The Prince of Wales visited, on Thursday, the Vacaresti Natural Park, where he met with volunteers and students involved in the activities of the Vacaresti National Park Association, but also a group of children who were discussing with a herpetologist of the frogs and snakes that can be seen in the urban delta.
His Royal Highness was welcomed by Adriana Mitsue Ivama Brummell, the wife of British Ambassador Paul Brummell, and by Dan Barbulescu, executive manager of the Vacaresti National Park Association.
Together they visited the park’s observatory, situated on the 17th floor of the Asmita Tower building, observatory that Dan Barbulescu described as being a place where children and nature lovers can discuss about the Vacaresti Park. The Prince of Wales was presented to photographer Helmut Igant, the person that had the idea of protecting the “urban delta”, but also other founding members of the association, which in 2012 started demarches to establish the natural park.
Dan Barbulescu invited His Royal Highness on the terrace of the Observatory, in order to give him a bird’s eye view of the Vacaresti Delta, telling him also of the history of this area, of the “megalomaniac project” of Nicolae Ceausescu, which wanted to launch a hydrologic project in this area. Furthermore, he told His Royal Highness that the park is surrounded by a dam, thus being delineated from the urban environment and easily accessible to birds, but also allowing an observation point.
The Prince of Wales viewed with interest an exhibit that presented in parallel images taken by Helmut Ignat in the Danube Delta and the Vacaresti Delta, noting the similarities of the two places. The Prince also followed the images exhibited on a themed panel that presented the threats that the “Little Bucharest Island” is facing: massive deforestation, trash dumping, and fires.
Later on, the Prince of Wales explored the swamps and the ecosystem of the Vacaresti Park, where he met a group of children who were being presented with a harmless house snake by a herpetologist. “He eats frogs, not children,” the herpetologist explained, according to Agerpres.
He explained to the Prince that he “is trying to prepare new generations of Romanian herpetologists,” expressing his hope that they will be true ambassadors of nature. Furthermore, he told the Prince of Wales that the snake the children are studying is related to those common in Great Britain.
The herpetologist presented the children with a frog too, emphasizing – through their laughter – that this particular animal does not cause warts. He also explained to His Royal Highness that in Romania some people have the prejudice that frogs transmit certain diseases.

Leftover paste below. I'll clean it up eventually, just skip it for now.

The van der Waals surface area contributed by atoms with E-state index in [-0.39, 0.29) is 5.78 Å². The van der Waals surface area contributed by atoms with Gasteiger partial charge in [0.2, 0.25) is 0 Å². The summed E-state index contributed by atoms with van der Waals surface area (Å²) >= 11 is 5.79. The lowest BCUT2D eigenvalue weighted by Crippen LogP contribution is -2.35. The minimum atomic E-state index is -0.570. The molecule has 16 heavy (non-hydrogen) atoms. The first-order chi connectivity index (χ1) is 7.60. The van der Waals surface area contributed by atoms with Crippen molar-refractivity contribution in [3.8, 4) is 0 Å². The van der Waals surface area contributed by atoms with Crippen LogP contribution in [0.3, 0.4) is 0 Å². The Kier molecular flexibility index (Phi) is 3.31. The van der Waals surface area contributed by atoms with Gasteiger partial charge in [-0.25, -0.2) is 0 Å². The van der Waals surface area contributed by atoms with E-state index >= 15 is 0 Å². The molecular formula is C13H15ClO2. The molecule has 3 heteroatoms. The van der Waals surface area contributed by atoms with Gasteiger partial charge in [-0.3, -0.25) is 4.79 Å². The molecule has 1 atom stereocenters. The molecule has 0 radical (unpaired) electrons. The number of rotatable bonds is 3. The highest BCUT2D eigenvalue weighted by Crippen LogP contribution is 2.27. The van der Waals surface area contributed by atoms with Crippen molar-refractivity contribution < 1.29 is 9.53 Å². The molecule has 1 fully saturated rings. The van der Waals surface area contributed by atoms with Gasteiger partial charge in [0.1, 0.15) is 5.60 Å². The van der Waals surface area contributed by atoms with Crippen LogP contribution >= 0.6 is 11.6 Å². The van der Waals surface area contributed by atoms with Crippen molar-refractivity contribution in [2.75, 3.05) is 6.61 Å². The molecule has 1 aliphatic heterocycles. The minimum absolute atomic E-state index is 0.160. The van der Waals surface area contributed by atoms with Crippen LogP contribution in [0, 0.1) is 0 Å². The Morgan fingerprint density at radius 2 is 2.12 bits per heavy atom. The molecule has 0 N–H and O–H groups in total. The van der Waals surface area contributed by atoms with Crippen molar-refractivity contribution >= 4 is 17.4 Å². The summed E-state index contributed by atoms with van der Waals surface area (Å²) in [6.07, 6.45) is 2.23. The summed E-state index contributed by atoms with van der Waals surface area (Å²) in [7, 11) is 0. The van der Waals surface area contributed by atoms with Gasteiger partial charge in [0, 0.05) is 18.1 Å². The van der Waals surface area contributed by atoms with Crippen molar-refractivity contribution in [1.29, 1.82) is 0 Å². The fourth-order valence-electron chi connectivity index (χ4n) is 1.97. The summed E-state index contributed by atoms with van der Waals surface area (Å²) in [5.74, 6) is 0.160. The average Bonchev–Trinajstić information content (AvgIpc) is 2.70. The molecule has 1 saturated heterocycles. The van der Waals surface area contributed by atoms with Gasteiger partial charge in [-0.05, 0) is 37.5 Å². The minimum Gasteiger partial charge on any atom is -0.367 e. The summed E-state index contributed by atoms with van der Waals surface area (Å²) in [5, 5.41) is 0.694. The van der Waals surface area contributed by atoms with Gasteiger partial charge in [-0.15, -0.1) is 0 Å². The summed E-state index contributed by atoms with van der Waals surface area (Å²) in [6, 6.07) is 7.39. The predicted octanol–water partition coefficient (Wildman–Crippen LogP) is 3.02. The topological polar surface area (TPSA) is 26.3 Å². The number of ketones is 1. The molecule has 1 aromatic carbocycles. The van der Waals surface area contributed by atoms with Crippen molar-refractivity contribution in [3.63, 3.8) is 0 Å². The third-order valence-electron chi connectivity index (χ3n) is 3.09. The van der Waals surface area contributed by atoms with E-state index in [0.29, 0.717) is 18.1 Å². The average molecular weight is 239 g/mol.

A little girl also offered His Royal Highness with a bundle of dandelions.
Later on, the Prince of Wales met with a group of students from the Faculty of Biology, shaking hands with all of them and smiling appreciatively when he observed that one of the students was wearing a traditional Romanian blouse.
His Royal Highness also inaugurated the bird observatory, the first facility available to visitors of the park, and also met with some of the members of the Romanian Scouts National Organization, and volunteers involved in the activities of the association. Furthermore, he met Gigu, a man that has been living for 20 years in a hut in the Vacaresti Delta, together with his family, and which was employed by the association as a park ranger. He will not be able to remain on the said land after the measures to refurbish the natural park will be implemented, yet the members of the association will take care of his social integration.
In order to mark the visit, His Royal Highness also planted a white poplar.
The Prince of Wales bid the tree good luck, after planting it.
Dan Barbulescu told His Royal Highness that the tree is one that reaches considerable heights and invited him to come back next year in order to observe its evolution.
The Vacaresti Natural Park in Bucharest is a unique formation of urban swamps, on the site of a derelict hydrologic project from the communist times. The area was granted natural park status last year, and plans to preserve the local ecosystem were developed after the model of the London Wetlands center.
The Vacaresti National Park Association has developed the project for an urban swamp following the British example and working with well-known environment organizations, of which we can mention the Wetland Link International, Wildfowl and Wetland Trust, the WWF Romania branch, as well as that of Great Britain.
The area is surrounded by a dam, being thus delineated from the urban landscape and easily accessible to birds. Over 90 species of birds can be observed in Vacaresti Park, especially water species: herons, egrets, cormorants and wild geese. Moreover, the swamps are also home to small mammals such as: foxes, weasels and otters. The ecosystem is diverse and includes reptiles, amphibians and non-vertebrates such as tritons, salamanders, tortoises, grey lizards, and grass snakes.
Photo: Grigore Popescu, AGERPRES